1. I also had my first viewing of Alien at the Odeon and totally agree with you. I think it was a Tuesday afternoon and there was a total of about 5 people in the cinema, which made the chest scene even worse as there was nobody around to be brave to and say ‘didn’t bother me in the slightest’. Don’t you find it interesting though, that all the films you list are pre full blown computer fx (except Blair)? I know these days that we can see ‘Attack ships on fire off the shoulder of Orion’ or watch ‘C-beams glitter in the dark near the Tannhauser gate’ courtesy of computer graphics, but the thing about these films were the sets were ‘real’, there was real creative cinematography and a story that could draw you in.

  2. Brilliant post Phil. Love it.

    Never really did anything for Halloween when we were kids. Probably why I love it so much now as an adult.

    Why do we enjoy scaring ourselves so much with grim, scary movies? I suppose it’s only human of us to want to stimulate all the senses – fear as well as joy.

    Up until recently, Blair Witch was the ultimate horror movie for me. That was until I saw Paranormal Activity at the cinema. I’m embarrassed to say, as 37 year old, that film has reduced me to feeling very uncomfortable when I’m in the house alone. A combination of a brilliant movie making and an over-active imagination.

    Love the picture you have used for Blair Witch. Whenever I want to freak the wife out, I strike that pose in the corner of the room. She goes mental!

  3. Nice top 5. The Exorcist and The Haunting are my top two horrors of all time.

    I first saw The Exorcist when I was 18, in about 1994. It was still banned on video at that time, but the Odeon in Birmingham had run a midnight showing every Friday and Saturday night for donkey’s years. Me and my mate went to the pub for a few beforehand, then went onto the cinema. It was in screen 8, which seated about 100 people, and practically had a screen the size of your average TV in the corner. The cinema was full of drunks, but as soon as the film started, the terrible atmosphere of the movie just transported me to another place. Incredible.

    Aside from the above two, The Shining is one of my favourite horror movies. Beautifully shot, universally fantastic performances, and some stunning sound design.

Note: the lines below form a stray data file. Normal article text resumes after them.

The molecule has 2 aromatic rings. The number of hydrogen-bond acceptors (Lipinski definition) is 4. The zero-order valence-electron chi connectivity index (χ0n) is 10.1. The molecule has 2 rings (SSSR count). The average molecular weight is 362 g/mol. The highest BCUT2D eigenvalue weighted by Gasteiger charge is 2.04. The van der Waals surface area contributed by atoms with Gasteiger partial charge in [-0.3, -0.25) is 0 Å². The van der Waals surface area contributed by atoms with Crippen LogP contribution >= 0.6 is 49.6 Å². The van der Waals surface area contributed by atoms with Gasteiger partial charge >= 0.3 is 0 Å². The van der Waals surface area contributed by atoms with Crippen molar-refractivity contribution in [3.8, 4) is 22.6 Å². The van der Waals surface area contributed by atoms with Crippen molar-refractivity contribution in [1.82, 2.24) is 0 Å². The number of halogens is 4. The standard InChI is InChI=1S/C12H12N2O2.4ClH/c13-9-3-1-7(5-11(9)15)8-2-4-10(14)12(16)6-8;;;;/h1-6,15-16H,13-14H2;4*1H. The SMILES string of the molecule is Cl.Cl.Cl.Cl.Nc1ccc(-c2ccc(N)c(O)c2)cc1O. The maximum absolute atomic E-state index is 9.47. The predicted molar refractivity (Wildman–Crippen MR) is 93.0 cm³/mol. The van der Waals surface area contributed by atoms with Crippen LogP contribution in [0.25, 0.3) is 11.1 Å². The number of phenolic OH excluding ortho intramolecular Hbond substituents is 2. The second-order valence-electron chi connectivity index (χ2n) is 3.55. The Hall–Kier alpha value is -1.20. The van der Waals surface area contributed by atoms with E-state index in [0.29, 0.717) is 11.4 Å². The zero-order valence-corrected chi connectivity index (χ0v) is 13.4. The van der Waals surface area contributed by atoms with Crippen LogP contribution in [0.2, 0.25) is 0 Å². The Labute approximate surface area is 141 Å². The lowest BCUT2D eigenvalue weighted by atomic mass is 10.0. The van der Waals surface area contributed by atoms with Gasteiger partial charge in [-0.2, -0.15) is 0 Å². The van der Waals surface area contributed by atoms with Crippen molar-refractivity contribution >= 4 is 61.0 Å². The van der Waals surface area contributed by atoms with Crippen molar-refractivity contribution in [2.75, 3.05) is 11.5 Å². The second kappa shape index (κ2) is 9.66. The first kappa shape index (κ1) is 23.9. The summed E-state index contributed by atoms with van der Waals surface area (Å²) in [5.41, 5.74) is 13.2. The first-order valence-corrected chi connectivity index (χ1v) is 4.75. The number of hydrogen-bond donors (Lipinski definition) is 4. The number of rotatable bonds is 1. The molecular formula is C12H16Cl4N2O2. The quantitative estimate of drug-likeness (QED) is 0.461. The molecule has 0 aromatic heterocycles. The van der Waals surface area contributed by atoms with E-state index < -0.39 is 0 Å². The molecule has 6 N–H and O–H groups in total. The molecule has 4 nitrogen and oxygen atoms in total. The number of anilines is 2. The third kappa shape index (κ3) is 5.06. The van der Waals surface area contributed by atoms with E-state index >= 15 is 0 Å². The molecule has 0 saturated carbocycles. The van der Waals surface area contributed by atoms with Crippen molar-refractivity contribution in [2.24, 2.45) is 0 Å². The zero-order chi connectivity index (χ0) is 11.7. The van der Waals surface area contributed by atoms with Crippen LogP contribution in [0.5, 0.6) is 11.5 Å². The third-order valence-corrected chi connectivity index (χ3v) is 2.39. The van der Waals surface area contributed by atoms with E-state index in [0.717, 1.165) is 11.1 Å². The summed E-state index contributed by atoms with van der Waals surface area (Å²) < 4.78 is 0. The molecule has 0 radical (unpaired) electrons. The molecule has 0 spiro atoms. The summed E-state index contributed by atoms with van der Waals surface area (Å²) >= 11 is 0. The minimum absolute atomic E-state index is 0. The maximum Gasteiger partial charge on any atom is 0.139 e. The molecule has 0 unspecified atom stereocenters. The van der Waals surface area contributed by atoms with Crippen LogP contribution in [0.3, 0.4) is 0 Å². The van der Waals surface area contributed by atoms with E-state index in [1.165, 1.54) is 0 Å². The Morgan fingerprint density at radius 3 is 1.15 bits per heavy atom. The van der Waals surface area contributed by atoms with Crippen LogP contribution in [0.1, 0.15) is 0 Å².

However, whilst not strictly a horror film, the single most terrifying thing I’ve ever seen is Threads – the 80s part documentary, part drama about what would happen if a nuclear attack hit Sheffield. I only saw it a few years ago, on a portable DVD player on a London-Leeds train journey, but it moved me in a way that no other film has. I think what made it work was the interspersion of scientific reports and facts, with their effects on perfectly normal people. That you can see yourself in these people’s places, in a way you can’t with the protagonists of, say, Hellraiser, chilled me to the core and left me looking at things in real life very differently for days.

  4. Was too tired to wax lyrical about Blair Witch last night. It’s fantastic, however there are some films I wish I could experience in a certain way. I remember reading an interview with the makers of Blair Witch, and they said that their dream way to experience the film would be just to be given it on an unmarked VHS, with no prior knowledge of it. HOW COOL WOULD THAT BE?

    Oh, and how on earth did I forget to mention Carpenter’s The Thing? Astounding command of tension, and still some of the most creative and dazzling visual effects of all time.

  5. Horror scares the life out of me. My 15 yeaar old stepson comes over on a weekend and stays up to watch all the horrors on Sky late at night. Thats when I know its time for bed.

    I can trace my fear right back to when it started. For me The Exorcist wasn’t horror – in fact I remember thinking how stupid it was then her head started spinning. For me, horror is when people are running for their lives. Being chased by something – especially FREDDY KRUEGAR. He is the root of my horror fear. Them blades screaching down the boiler. The fear of falling asleep. God I don’t think I slept properly for years after watching Nightmare on Elm Street.

    I notice that there’s a new Freddy film about to be released – everytime I see the ad for it my blood runs cold. I definitely won’t be watching that one. I learned my lesson well.

  6. Some great comments above – thanks to all who took the time to tell us about their fright nights.

    There are obviously some major omissions and this whole process got me thing about how difficult it can be to nail the top ten list in any genre. Whilst it’s hard, it certainly sharpens the mind and I find the process of writing about it sharpens it further.

    Notable omissions include John Carpenter’s The Thing, Nightmare on Elm Street (original), The Texas Chainsaw Massacre (original), Last House on the Left (original) and The Ring (original creepy japanese version). Thanks to all on Twitter for their thoughtful contributions.